Over Reliance on the RPD

Originally posted 12/15/2006

This is one of my more popular old posts from IT Toolbox, and it still holds perfectly true today.  I even added a few more sections on it to freshen it up a bit

One of the more common causes of problems with projects I see as a consultant is the over reliance on OBIEE instead of the Data Model ETL  Over the years I’ve been brought into a few red accounts when I was at Siebel and Metricsphere where the RPD configuration was way too complicated.  We must remember that Analytics is a tool, and all tools have limitations.  Push too hard on the tool, and it will break, or almost as bad, it will become an unmanageable, unmaintainable mess that will break eventually.

What kinds of things am I referring to?  The easiest one is the use of a normalized schema, one that requires lots and lots of joins to solve the query.  If the database table doesn’t have the field you need in the dimension, then just join to the table that has it by adding it into your logical table source (LTS) is the way the thinking goes.  But, there are problems relying on this admittedly simple solution.

First, what is the alternative solution?  If you need an additional field from another table, then do so in the data model, and populate it with ETL.  That’s the classic Dimensional Modeling approach – denormalize, denormalize, denormalize (your dimensions that is).

Model Translation - Night Time or Query Time?

Why is that?  Well, its real simple: Joins slow most databases down.  So, one of your goals should be to reduce joins as much as possible but be realistic – big flat tables are no good either!  OBI will have to let the database execute the join every time a query hits it.  By doing it in the ETL, it is done once at night, and does not require a run-time join.

But there is another consideration here, one that is real world in nature.  Sure its great to say to always do let the Data Model and ETL code handle the extra work, but the reality is that doing ETL takes more time and effort than simply making a join in the BI tool.

This is a common tradeoff that an architect or PM needs to make on any project – higher effort, enhanced performance, possible more storage on one side vs. lower effort, reduced performance and a more complex BI Tool implementation.  Consider wisely.  You know what the right solution is, but may be forced to take a short-cut by letting OBI do all the work at run time vs. the overnight ETL.  But be forewarned!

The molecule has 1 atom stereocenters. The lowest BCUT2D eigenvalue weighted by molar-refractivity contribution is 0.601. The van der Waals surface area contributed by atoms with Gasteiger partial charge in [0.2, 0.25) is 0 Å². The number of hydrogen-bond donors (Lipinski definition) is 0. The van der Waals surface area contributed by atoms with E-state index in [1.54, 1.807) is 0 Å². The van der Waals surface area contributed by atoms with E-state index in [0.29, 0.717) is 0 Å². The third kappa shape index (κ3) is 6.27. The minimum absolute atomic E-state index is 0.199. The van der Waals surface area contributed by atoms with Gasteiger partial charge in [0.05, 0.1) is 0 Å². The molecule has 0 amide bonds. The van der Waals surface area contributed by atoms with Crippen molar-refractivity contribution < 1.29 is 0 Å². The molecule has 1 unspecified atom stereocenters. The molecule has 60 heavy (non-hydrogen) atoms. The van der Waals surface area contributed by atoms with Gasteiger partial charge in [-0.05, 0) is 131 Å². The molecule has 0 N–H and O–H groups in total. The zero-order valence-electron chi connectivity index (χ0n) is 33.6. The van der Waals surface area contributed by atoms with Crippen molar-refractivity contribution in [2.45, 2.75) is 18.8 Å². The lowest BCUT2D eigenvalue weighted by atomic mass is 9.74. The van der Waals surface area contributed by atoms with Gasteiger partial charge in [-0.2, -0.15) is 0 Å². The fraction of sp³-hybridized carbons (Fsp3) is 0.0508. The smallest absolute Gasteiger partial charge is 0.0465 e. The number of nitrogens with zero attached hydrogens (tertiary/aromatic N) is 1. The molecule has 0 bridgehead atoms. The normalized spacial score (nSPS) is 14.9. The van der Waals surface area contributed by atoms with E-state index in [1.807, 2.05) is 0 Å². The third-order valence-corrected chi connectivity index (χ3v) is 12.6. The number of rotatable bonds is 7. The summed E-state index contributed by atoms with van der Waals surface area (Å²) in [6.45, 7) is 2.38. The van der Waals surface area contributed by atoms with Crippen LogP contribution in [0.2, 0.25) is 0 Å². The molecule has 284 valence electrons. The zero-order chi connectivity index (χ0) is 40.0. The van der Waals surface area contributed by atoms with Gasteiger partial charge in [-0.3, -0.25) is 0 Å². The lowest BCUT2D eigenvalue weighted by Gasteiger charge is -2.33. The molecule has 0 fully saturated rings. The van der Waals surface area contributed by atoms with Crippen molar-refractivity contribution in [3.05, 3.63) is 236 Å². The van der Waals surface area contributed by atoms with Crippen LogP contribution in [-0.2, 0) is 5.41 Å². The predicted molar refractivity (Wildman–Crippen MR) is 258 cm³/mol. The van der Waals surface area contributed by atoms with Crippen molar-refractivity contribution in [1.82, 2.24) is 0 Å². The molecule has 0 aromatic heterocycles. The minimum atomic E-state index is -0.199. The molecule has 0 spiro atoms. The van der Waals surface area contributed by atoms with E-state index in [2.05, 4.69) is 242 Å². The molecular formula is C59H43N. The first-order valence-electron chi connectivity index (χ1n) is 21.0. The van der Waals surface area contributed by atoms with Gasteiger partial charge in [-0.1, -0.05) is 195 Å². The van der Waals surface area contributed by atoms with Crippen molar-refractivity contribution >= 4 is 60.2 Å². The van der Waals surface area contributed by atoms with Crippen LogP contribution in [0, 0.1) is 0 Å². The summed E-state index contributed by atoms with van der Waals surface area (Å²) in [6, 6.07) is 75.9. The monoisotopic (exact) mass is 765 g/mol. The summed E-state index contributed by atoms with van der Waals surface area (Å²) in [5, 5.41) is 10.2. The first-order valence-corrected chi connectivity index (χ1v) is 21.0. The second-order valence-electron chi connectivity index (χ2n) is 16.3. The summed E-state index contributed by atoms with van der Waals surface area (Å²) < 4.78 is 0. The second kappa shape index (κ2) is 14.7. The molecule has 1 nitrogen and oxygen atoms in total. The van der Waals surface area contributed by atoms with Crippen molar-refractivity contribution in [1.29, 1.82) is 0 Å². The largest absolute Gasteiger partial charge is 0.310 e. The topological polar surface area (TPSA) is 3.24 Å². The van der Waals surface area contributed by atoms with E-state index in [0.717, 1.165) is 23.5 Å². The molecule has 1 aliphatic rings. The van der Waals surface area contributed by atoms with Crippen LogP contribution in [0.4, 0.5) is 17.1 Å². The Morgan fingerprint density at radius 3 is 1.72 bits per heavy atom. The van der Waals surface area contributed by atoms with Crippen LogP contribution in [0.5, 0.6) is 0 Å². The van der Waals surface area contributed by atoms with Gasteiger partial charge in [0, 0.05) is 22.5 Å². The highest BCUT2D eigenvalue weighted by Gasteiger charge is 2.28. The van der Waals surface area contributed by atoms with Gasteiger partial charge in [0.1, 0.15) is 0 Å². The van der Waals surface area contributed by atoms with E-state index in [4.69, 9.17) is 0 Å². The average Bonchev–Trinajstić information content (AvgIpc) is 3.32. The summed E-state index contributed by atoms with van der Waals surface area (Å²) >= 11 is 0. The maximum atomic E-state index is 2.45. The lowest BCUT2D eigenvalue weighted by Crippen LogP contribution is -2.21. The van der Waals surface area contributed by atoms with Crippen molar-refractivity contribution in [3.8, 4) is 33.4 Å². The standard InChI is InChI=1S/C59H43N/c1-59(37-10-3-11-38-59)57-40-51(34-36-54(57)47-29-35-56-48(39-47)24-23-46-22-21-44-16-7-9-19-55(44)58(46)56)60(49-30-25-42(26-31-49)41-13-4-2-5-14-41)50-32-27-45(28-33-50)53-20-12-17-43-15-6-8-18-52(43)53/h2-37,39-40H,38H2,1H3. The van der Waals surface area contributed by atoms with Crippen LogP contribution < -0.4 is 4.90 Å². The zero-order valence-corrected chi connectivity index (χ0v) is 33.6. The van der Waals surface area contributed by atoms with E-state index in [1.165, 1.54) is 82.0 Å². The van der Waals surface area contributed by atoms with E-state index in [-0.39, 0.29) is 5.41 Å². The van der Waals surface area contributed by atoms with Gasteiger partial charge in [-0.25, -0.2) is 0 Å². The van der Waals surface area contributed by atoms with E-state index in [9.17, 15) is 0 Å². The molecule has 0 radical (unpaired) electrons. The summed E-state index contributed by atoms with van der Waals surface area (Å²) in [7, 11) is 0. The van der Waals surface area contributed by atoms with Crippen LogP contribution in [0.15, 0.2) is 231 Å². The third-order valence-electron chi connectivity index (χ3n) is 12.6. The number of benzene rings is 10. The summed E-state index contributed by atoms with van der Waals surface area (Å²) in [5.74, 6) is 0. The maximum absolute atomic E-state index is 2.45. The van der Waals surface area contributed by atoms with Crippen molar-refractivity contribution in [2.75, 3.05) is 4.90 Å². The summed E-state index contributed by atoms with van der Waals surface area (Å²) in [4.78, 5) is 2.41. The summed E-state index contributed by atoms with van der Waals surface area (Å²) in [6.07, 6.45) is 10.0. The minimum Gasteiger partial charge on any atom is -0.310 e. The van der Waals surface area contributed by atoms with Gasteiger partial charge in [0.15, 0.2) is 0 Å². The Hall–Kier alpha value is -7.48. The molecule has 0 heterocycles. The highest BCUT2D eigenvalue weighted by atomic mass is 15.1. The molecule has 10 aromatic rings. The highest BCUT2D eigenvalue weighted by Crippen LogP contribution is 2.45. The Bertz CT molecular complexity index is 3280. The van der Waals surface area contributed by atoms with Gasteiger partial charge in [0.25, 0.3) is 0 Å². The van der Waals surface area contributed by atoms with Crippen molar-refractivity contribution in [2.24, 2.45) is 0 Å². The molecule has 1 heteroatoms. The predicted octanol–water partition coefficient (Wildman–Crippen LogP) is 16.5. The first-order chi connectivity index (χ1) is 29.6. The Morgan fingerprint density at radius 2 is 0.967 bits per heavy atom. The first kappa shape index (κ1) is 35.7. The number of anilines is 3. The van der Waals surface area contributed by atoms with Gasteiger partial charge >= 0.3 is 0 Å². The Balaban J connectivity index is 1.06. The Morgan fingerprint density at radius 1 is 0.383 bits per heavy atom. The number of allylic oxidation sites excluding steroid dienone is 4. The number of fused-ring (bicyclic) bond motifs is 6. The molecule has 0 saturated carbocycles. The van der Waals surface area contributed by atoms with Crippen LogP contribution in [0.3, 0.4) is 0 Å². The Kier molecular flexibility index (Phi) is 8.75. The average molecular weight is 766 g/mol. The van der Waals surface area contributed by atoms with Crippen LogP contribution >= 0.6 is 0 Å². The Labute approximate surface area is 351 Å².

Ideally speaking, your Business Model and your Physical Models should look as similar as possible.  Just doing so will entail limited to no Model-to-Model translation overhead which is sure to not only slow your queries down but will also be harder to maintain.

If you find that you need Opaque views to solve a tricky RPD problem, strongly consider building them as aggregates.  If not, maybe the Opaque views can use some aggregates that already exist.

Multi-Data Source

The classic scenario where this comes up all ot often is when a customer needs to map OBI into multiple data sources.  An Oracle Sales Consultant will tell you ‘sure – Fragmentation is a great feature of our tool that the others don’t have or are playing catch-up on.  Just map your sources straight in an its all seamless to the user!’

The reality is much different however.  Data Integration is where you will get your bang (for more buck unfortunately) – The tighter the data can be integrated the greater benefits your organization can reap, not to mention a simpler RPD and a fast user query response time.  This is one of those features a-kind to an action movie, where the hero gives the heroine a gun and tells her to use it as needed.  The Heroine’s goal should be to get out of the situation without ever using the gun and not just start blasting her way through all the time.

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Posted on July 9, 2009, in BI Theory and Best Practices, Performance and tagged , , , , , . Bookmark the permalink. Leave a comment.

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